Alterations in Corneal Self-Healing Process Observed in Dry Eye Disease

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Dry eye disease patients are more susceptible to corneal injuries than people with healthy eyes. Researchers at Washington University School of Medicine, St. Louis studied mice and found that stem cells can produce proteins that help regenerate corneas. These proteins may provide new treatment options for such injuries.

The study was published online in the Proceedings of the National Academy of Sciences on January 2.

When the eye cannot produce enough natural tears to lubricate it, dry eye disease can occur. Dry eye disease is a common condition that causes people to use different types of drops to keep their eyes lubricated and replace the missing natural tears. However, when the cornea becomes dry, it can be more vulnerable to injury.

Rajendra S. Apte MD, Ph.D. is the Paul A. CIbis Distinguished Professor at the John F. Hardesty MD Department of Ophthalmology & Visual Sciences. In this study, which involved genes important for eye health and identified potential treatment targets that appeared different in dry eyes compared to healthy eyes. Dry eye disease is a serious condition that affects millions of people worldwide, including 15 million Americans. By targeting these proteins we can treat or prevent eye pain, blurred vision, and other symptoms.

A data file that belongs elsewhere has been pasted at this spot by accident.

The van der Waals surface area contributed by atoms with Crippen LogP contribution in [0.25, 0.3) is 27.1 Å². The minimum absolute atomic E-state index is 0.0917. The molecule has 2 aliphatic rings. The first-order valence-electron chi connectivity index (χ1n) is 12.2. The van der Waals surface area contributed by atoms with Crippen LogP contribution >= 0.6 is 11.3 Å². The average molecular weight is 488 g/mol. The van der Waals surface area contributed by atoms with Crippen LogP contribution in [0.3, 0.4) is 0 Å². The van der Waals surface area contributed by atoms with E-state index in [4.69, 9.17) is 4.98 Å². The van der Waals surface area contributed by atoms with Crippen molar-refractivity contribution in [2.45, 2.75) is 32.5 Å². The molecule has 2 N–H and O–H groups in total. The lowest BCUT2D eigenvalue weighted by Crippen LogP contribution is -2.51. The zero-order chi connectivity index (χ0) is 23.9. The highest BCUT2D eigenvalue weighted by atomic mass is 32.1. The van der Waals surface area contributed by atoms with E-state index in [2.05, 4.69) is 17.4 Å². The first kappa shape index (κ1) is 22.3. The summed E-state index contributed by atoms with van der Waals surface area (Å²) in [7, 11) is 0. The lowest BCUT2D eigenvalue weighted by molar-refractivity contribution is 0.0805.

Researchers analyzed genes expressed in the cornea of several mouse models, not only to study dry eye disease, but also diabetes and other conditions. In mice with dry eyes, the cornea activated expression of the SPARC gene. The researchers also discovered that higher levels SPARC protein are associated with improved healing.

Joseph B. Lin is a MD/PhD student in Apte’s lab. He said, “We performed single-cell sequencing to identify important genes to maintain the health of cornea. We believe that some of them, especially SPARC, could provide potential therapeutic targets to treat dry eye disease and corneal injuries.”

Apte said that these stem cells were important and resilient, and are a major reason why corneal transplantation is so successful. If the proteins we identified do not work as therapies to activate cells in people suffering from dry eye syndrome we may be able even to transplant engineered limbal cells to prevent corneal damage in patients with dried eyes.

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